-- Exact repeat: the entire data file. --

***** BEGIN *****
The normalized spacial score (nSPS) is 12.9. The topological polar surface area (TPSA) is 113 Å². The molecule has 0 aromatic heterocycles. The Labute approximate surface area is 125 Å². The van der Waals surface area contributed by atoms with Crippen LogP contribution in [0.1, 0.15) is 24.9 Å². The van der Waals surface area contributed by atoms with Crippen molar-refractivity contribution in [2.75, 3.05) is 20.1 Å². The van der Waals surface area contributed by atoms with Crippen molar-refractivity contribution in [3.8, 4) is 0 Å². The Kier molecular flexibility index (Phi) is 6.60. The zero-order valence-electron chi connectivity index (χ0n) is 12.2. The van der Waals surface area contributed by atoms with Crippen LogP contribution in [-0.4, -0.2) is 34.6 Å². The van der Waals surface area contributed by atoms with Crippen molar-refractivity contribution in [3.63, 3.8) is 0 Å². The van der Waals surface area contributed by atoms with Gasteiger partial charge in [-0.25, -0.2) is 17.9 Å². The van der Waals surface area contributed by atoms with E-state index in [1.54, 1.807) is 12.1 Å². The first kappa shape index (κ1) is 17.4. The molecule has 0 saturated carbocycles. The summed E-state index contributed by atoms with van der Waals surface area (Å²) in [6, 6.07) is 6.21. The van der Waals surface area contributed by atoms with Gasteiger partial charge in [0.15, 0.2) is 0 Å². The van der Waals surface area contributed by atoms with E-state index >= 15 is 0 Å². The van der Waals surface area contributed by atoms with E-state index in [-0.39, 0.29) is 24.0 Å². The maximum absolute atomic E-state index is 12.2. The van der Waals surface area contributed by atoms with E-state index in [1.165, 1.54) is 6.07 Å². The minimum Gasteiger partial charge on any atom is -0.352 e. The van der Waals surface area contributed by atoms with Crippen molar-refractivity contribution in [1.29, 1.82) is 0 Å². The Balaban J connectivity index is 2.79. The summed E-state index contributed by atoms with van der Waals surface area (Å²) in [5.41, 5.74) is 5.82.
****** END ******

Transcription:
The normalized spacial score (nSPS) is 12.9. The topological polar surface area (TPSA) is 113 Å². The molecule has 0 aromatic heterocycles. The Labute approximate surface area is 125 Å². The van der Waals surface area contributed by atoms with Crippen LogP contribution in [0.1, 0.15) is 24.9 Å². The van der Waals surface area contributed by atoms with Crippen molar-refractivity contribution in [2.75, 3.05) is 20.1 Å². The van der Waals surface area contributed by atoms with Crippen molar-refractivity contribution in [3.8, 4) is 0 Å². The Kier molecular flexibility index (Phi) is 6.60. The zero-order valence-electron chi connectivity index (χ0n) is 12.2. The van der Waals surface area contributed by atoms with Crippen LogP contribution in [-0.4, -0.2) is 34.6 Å². The van der Waals surface area contributed by atoms with Crippen molar-refractivity contribution in [3.63, 3.8) is 0 Å². The van der Waals surface area contributed by atoms with Gasteiger partial charge in [-0.25, -0.2) is 17.9 Å². The van der Waals surface area contributed by atoms with E-state index in [1.54, 1.807) is 12.1 Å². The first kappa shape index (κ1) is 17.4. The molecule has 0 saturated carbocycles. The summed E-state index contributed by atoms with van der Waals surface area (Å²) in [6, 6.07) is 6.21. The van der Waals surface area contributed by atoms with Gasteiger partial charge in [0.15, 0.2) is 0 Å². The van der Waals surface area contributed by atoms with E-state index >= 15 is 0 Å². The van der Waals surface area contributed by atoms with E-state index in [-0.39, 0.29) is 24.0 Å². The maximum absolute atomic E-state index is 12.2. The van der Waals surface area contributed by atoms with E-state index in [1.165, 1.54) is 6.07 Å². The minimum Gasteiger partial charge on any atom is -0.352 e. The van der Waals surface area contributed by atoms with Crippen molar-refractivity contribution in [1.29, 1.82) is 0 Å². The Balaban J connectivity index is 2.79. The summed E-state index contributed by atoms with van der Waals surface area (Å²) in [5.41, 5.74) is 5.82.